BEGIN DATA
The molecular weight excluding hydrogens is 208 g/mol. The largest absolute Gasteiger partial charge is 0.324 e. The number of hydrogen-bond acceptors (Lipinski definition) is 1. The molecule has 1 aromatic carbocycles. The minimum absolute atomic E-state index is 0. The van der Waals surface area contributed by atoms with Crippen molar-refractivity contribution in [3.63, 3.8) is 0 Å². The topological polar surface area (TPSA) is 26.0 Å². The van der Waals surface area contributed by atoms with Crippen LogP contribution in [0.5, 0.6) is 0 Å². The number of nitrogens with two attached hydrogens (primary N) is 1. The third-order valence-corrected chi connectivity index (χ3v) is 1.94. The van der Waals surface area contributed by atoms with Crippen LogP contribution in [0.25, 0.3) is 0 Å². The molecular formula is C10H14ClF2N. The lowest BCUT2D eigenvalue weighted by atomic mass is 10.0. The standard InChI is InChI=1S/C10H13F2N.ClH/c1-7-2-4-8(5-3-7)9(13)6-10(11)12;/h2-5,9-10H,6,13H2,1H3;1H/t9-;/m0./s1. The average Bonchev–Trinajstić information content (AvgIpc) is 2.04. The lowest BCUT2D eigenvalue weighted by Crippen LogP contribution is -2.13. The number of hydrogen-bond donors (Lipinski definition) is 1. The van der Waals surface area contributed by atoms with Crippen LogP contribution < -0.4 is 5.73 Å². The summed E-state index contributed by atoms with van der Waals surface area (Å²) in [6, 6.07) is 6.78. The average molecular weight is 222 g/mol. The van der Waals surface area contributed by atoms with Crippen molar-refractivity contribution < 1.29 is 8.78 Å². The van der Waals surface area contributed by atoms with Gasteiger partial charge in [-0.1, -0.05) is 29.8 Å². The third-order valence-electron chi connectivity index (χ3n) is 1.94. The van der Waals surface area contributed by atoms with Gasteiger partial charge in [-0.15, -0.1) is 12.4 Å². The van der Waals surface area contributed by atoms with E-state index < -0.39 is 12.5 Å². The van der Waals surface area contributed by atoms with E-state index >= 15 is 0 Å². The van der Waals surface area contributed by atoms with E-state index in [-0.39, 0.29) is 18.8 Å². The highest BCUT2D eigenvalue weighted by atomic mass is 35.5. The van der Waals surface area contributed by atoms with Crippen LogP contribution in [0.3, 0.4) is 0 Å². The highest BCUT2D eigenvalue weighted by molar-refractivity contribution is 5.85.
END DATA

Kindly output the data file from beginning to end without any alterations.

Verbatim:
The molecular weight excluding hydrogens is 208 g/mol. The largest absolute Gasteiger partial charge is 0.324 e. The number of hydrogen-bond acceptors (Lipinski definition) is 1. The molecule has 1 aromatic carbocycles. The minimum absolute atomic E-state index is 0. The van der Waals surface area contributed by atoms with Crippen molar-refractivity contribution in [3.63, 3.8) is 0 Å². The topological polar surface area (TPSA) is 26.0 Å². The van der Waals surface area contributed by atoms with Crippen LogP contribution in [0.5, 0.6) is 0 Å². The number of nitrogens with two attached hydrogens (primary N) is 1. The third-order valence-corrected chi connectivity index (χ3v) is 1.94. The van der Waals surface area contributed by atoms with Crippen LogP contribution in [0.25, 0.3) is 0 Å². The molecular formula is C10H14ClF2N. The lowest BCUT2D eigenvalue weighted by atomic mass is 10.0. The standard InChI is InChI=1S/C10H13F2N.ClH/c1-7-2-4-8(5-3-7)9(13)6-10(11)12;/h2-5,9-10H,6,13H2,1H3;1H/t9-;/m0./s1. The average Bonchev–Trinajstić information content (AvgIpc) is 2.04. The lowest BCUT2D eigenvalue weighted by Crippen LogP contribution is -2.13. The number of hydrogen-bond donors (Lipinski definition) is 1. The van der Waals surface area contributed by atoms with Crippen LogP contribution < -0.4 is 5.73 Å². The summed E-state index contributed by atoms with van der Waals surface area (Å²) in [6, 6.07) is 6.78. The average molecular weight is 222 g/mol. The van der Waals surface area contributed by atoms with Crippen molar-refractivity contribution < 1.29 is 8.78 Å². The van der Waals surface area contributed by atoms with Gasteiger partial charge in [-0.1, -0.05) is 29.8 Å². The third-order valence-electron chi connectivity index (χ3n) is 1.94. The van der Waals surface area contributed by atoms with Gasteiger partial charge in [-0.15, -0.1) is 12.4 Å². The van der Waals surface area contributed by atoms with E-state index < -0.39 is 12.5 Å². The van der Waals surface area contributed by atoms with E-state index >= 15 is 0 Å². The van der Waals surface area contributed by atoms with E-state index in [-0.39, 0.29) is 18.8 Å². The highest BCUT2D eigenvalue weighted by atomic mass is 35.5. The van der Waals surface area contributed by atoms with Crippen LogP contribution in [0.3, 0.4) is 0 Å². The highest BCUT2D eigenvalue weighted by molar-refractivity contribution is 5.85.